What is a legal Project Manager?
A legal project manager applies project management principles and practices to enhance the delivery of legal services. Whilst both the legal profession and the role of legal project manager is neither new, there has been a global wave of interest in gaining more traditional project management training to become a globally recognised legal project manager.
Any lawyer running a legal matter is a legal project manager, however a greater need to take a stronger project management approach has come initially from the global client market demand for fixed priced legal services, and the need to find further efficiencies in planning and delivering legal matters. This is a historic shift from a lawyer progressing work and charging for their time as they go, to a model where an accurate quote can be given upfront, supported by the need to then having to deliver it and remain profitable. This shift is due to clients wanting to better understand the legal costs and limits to their risk of high expenses for legal work that could lead to their financial loss even when they win the legal case. It allows them to make more informed decisions about whether to pursue a legal pathway or not.
Law firms are needing to improve their processes to stay competitive, focusing on balancing human resources and technology use. Process improvement comes from understanding all the knowledge areas being applied and where beneficial changes can be made. The project management discipline comprises ten knowledge areas: scope management, time management, cost management, quality management, risk management, human resource management, communications management, stakeholder management, procurement management, and integration management. Integration management is basically how everything comes together within the 4-phase life cycle: engagement, planning, execution and close-out.
A legal project manager should be educated in each, and be able to plan and execute more complex legal matters that require a project team. As more team members are engaged, there is a greater need for the legal project manager to understand the process, allocation of work and how to track individual and team performance. Such project teams often involve multiple lawyers, and para-legals, such as a large litigation project.
One of the key roles of the legal project manager is to lead the team through the project process, while team members have a focus on the legal matter at hand. This need on complex cases has seen a shift where highly skilled non-lawyer project managers are coming into legal project manager roles. The key reasons for this includes:
- Non-lawyer legal project managers are less costly than their lawyer counterparts;
- They are use to planning and delivering projects across the 10 functions and how to focus and manage each;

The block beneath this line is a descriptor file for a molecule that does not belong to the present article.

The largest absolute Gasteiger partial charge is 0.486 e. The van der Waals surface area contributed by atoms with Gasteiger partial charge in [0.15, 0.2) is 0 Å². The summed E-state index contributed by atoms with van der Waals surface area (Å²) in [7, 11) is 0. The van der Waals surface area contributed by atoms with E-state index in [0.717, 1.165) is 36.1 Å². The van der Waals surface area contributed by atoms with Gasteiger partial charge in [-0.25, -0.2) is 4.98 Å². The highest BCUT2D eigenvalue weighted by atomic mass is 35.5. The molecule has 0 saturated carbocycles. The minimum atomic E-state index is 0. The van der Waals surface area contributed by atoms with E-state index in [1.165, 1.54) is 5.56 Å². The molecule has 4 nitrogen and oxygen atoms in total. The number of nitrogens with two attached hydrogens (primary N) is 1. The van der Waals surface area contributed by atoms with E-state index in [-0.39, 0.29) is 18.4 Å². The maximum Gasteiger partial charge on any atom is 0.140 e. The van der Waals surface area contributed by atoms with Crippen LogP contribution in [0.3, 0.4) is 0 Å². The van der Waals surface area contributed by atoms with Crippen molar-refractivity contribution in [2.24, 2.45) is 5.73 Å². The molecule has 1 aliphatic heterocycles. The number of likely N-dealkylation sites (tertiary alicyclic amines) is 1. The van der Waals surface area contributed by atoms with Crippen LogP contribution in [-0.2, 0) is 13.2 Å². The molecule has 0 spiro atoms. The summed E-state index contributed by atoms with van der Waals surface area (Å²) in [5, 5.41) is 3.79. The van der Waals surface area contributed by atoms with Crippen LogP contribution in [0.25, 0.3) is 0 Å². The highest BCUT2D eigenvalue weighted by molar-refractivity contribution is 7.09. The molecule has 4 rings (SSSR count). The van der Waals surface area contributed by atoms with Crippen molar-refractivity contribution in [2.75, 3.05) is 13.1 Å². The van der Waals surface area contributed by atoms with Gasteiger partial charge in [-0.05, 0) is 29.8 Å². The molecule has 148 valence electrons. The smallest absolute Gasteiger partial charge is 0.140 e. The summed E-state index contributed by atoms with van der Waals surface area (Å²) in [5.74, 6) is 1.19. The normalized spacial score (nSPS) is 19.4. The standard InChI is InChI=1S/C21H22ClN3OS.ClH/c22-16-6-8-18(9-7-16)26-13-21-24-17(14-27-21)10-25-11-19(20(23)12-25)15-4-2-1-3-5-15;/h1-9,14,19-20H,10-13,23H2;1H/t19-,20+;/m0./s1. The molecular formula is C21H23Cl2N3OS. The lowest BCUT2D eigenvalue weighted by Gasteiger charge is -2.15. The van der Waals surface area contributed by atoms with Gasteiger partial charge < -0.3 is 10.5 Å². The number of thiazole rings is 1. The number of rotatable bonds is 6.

- They are not focused on the legal tasks, and concentrate more on the process, including communications and stakeholder management;
- They are more versed in project management systems, structures and software; and
- They will not get bogged down in the legal detail, as they cannot take on the legal tasks.
As lawyers need to become more technical savvy, with changes in legal practices that incorporate artificial intelligence and other innovation advances, the skills of a legal project manager change. Traditional project management has always had a focus on technology and process improvement. The modern legal project manager requires a focus on process efficiency and the best use of technology that will enhance the work being done.
The easiest way to think about it is that the legal project manager focuses on the process, and the team focus on the tasks. It is likened to the mechanic focuses on keeping the car on the road mechanically, whereas the drivers is focused on the destination and the task of driving.
In almost every case, a lawyer playing in the legal project manager role is also doing legal tasks, so it becomes easier to understand that they are wearing two hands: the legal project manager hat and a team member hat.
Every few industries do you see a project manager solely doing the project manager role, which would be generally restricted to mining and resources where there are hundreds of team members involved. In reality, we are playing multiple roles, but the non-lawyer legal project manager cannot take on the restricted legal tasks, so they are far more focused on process, communications, stakeholder management, and leading the team.
In summary, lawyers today are requiring to be more technical savvy and have a deeper appreciation for the legal matter ‘process’, and law firms are needing to work more effectively through process improvement and technology adaption.